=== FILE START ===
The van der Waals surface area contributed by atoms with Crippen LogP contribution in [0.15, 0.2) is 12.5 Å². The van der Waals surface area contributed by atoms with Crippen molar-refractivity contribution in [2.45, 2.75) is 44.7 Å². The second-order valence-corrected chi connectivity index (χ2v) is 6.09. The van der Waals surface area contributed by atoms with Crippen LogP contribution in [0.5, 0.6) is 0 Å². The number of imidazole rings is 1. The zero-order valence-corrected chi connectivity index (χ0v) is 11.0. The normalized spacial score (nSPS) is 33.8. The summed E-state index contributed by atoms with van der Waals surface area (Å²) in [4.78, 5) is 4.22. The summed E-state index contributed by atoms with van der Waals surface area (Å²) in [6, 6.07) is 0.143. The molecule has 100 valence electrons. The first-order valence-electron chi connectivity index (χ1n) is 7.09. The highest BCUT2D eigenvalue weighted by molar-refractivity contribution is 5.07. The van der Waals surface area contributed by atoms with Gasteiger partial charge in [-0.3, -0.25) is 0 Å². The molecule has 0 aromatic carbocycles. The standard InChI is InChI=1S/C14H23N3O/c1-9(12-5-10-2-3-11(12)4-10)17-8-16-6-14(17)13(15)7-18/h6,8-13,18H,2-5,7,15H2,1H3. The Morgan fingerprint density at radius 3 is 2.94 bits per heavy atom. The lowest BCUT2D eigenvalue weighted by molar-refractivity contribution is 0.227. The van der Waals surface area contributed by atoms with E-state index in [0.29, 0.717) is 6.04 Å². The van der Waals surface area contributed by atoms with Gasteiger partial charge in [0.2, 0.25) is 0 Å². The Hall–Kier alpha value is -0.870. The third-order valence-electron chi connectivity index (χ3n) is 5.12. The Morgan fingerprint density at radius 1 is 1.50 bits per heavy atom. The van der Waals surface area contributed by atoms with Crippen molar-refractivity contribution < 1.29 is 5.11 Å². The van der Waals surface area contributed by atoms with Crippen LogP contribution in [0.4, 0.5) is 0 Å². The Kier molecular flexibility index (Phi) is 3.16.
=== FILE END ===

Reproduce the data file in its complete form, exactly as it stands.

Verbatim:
The van der Waals surface area contributed by atoms with Crippen LogP contribution in [0.15, 0.2) is 12.5 Å². The van der Waals surface area contributed by atoms with Crippen molar-refractivity contribution in [2.45, 2.75) is 44.7 Å². The second-order valence-corrected chi connectivity index (χ2v) is 6.09. The van der Waals surface area contributed by atoms with Crippen LogP contribution in [0.5, 0.6) is 0 Å². The number of imidazole rings is 1. The zero-order valence-corrected chi connectivity index (χ0v) is 11.0. The normalized spacial score (nSPS) is 33.8. The summed E-state index contributed by atoms with van der Waals surface area (Å²) in [4.78, 5) is 4.22. The summed E-state index contributed by atoms with van der Waals surface area (Å²) in [6, 6.07) is 0.143. The molecule has 100 valence electrons. The first-order valence-electron chi connectivity index (χ1n) is 7.09. The highest BCUT2D eigenvalue weighted by molar-refractivity contribution is 5.07. The van der Waals surface area contributed by atoms with Gasteiger partial charge in [-0.3, -0.25) is 0 Å². The molecule has 0 aromatic carbocycles. The standard InChI is InChI=1S/C14H23N3O/c1-9(12-5-10-2-3-11(12)4-10)17-8-16-6-14(17)13(15)7-18/h6,8-13,18H,2-5,7,15H2,1H3. The Morgan fingerprint density at radius 3 is 2.94 bits per heavy atom. The lowest BCUT2D eigenvalue weighted by molar-refractivity contribution is 0.227. The van der Waals surface area contributed by atoms with E-state index in [0.29, 0.717) is 6.04 Å². The van der Waals surface area contributed by atoms with Gasteiger partial charge in [0.2, 0.25) is 0 Å². The Hall–Kier alpha value is -0.870. The third-order valence-electron chi connectivity index (χ3n) is 5.12. The Morgan fingerprint density at radius 1 is 1.50 bits per heavy atom. The van der Waals surface area contributed by atoms with Crippen molar-refractivity contribution < 1.29 is 5.11 Å². The van der Waals surface area contributed by atoms with Crippen LogP contribution in [0.4, 0.5) is 0 Å². The Kier molecular flexibility index (Phi) is 3.16.